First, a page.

(or, “If you’ve never done it, try it once”)
This poem was written in honour of an old guy I worked with briefly in a drawing office in Nottingham. He would turn up to work at nine o’clock precisely every morning, put on his brown draughtsman’s coat, place his lunch box under his drawing board, and wait to be told what to do. Considering that I was his much younger boss who used to roll in somewhere before ten, mostly, in my jeans and with my long hair in about as much of a mess as the inside of my head, this was not a particularly comfortable arrangement. But it never seemed to bother Arthur. He just plodded his way through the working week, completely unfazed by anything going on around him. Great political events passed him by, social upheavals and scandals slipped through unnoticed. Of course, without him, nothing much would have got done. So, in praise of the untroubled, thank you Arthur.
Setting his plastic gnome up in the garden,
Mister Once Weekly stepped back and then smiled,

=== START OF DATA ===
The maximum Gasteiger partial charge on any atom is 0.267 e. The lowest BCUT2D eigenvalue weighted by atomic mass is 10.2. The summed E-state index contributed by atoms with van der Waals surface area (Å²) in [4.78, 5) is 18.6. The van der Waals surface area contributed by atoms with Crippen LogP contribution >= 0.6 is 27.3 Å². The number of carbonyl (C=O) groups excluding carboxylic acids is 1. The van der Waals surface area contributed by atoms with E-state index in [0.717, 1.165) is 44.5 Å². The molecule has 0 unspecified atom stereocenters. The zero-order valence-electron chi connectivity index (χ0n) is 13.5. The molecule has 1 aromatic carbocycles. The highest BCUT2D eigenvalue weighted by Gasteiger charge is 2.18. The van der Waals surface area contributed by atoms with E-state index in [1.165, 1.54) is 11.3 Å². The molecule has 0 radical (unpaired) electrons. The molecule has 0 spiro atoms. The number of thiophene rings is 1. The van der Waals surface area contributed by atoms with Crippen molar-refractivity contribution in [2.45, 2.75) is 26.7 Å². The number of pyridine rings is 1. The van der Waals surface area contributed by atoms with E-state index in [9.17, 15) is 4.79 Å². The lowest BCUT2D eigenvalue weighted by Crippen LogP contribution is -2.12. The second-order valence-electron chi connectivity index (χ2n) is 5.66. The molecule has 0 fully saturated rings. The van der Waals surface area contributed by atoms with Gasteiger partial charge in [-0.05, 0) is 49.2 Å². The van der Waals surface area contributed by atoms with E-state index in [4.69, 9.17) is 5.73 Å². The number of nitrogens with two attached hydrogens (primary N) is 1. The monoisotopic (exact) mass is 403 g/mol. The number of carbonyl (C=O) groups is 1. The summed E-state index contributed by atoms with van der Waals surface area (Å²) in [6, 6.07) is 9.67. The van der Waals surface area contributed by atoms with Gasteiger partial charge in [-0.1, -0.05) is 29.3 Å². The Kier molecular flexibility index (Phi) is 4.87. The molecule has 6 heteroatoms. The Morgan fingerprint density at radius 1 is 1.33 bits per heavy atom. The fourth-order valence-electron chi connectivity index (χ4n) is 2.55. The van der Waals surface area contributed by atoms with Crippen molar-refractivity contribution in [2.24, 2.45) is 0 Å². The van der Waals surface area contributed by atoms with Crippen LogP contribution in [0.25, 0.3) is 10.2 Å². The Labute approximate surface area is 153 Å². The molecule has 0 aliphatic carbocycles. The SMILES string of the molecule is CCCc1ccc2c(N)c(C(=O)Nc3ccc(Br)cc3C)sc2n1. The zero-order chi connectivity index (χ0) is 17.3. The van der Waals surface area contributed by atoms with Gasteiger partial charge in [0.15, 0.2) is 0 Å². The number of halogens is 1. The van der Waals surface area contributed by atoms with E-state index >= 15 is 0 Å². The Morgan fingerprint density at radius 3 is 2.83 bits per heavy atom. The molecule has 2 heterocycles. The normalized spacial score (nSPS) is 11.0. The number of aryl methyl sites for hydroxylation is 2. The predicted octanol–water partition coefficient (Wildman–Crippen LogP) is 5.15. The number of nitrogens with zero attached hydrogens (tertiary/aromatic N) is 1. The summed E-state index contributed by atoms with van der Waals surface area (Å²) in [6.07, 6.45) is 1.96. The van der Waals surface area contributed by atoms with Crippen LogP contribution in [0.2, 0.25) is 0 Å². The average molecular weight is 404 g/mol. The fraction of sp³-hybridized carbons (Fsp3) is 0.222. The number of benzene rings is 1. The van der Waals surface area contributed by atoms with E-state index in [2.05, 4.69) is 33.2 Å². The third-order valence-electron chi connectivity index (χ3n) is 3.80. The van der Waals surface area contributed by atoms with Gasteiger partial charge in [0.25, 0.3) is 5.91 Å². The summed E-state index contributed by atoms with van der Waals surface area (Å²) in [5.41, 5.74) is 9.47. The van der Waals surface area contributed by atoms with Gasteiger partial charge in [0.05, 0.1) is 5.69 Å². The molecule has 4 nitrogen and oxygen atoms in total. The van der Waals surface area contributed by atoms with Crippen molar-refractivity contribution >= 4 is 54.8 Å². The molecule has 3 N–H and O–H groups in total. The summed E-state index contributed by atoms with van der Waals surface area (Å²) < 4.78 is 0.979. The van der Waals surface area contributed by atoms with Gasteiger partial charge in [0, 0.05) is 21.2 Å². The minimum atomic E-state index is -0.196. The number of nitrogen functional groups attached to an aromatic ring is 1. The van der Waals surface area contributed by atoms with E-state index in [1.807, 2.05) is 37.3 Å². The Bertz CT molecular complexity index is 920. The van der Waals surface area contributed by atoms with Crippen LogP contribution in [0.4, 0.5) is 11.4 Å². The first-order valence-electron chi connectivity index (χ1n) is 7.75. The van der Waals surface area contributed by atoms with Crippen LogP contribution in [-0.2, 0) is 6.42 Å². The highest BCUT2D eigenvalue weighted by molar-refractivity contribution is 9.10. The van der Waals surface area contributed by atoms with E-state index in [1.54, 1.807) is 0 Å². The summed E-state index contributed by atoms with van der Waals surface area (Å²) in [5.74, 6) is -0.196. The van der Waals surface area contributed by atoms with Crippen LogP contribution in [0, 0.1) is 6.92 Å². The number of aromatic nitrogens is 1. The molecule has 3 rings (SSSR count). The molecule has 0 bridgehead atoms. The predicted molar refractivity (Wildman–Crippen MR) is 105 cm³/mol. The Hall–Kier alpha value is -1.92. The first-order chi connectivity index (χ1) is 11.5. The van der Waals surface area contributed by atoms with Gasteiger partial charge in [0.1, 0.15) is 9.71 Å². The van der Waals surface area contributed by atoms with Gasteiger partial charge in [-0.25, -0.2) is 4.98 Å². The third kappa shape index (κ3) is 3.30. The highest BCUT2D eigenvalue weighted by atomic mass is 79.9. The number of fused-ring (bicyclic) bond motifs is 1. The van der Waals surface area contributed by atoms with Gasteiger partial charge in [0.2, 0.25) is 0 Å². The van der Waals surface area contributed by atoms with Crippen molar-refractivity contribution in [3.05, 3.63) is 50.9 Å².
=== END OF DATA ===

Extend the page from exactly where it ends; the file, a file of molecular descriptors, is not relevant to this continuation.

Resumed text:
his unlined, untroubled face lit up for a moment,
before he went back in the house.
The day had seemed normal, it had started at six,
when his wife woke him up with a smile,
he turned on the radio, ate up his egg,
and was there for the train on the dot.
The journey was always the same on a Monday,
the train WAS a few seconds late,
however, the bus was a few seconds early,
so the office was reached in good time.
His desk looked the same as it did every morning,
the routine of work went as planned,
afternoon flashed past as morning had done,
and time to go home soon arrived.
It was then he was struck by the great ‘inspiration’,
(a thing he’d been planning for months),
a gnome for the garden was going to be purchased,
the deed was performed there and then.
The bus and the train took on a new meaning,
as they carried him on his way home,
a new sense of urgency buzzed in his head,
and the precious gnome sat on his knee.
His arrival was greeted as usual,
by a wifely embrace and a kiss,
but he brushed her aside as he raced out the back,
to the beautiful four-foot-six pond.
Then, setting the plastic gnome up in it’s place,
Mister Once weekly was pleased,
for that day had been different,
the Day of the Gnome,
a day to remember indeed.
© David Hermelin 2016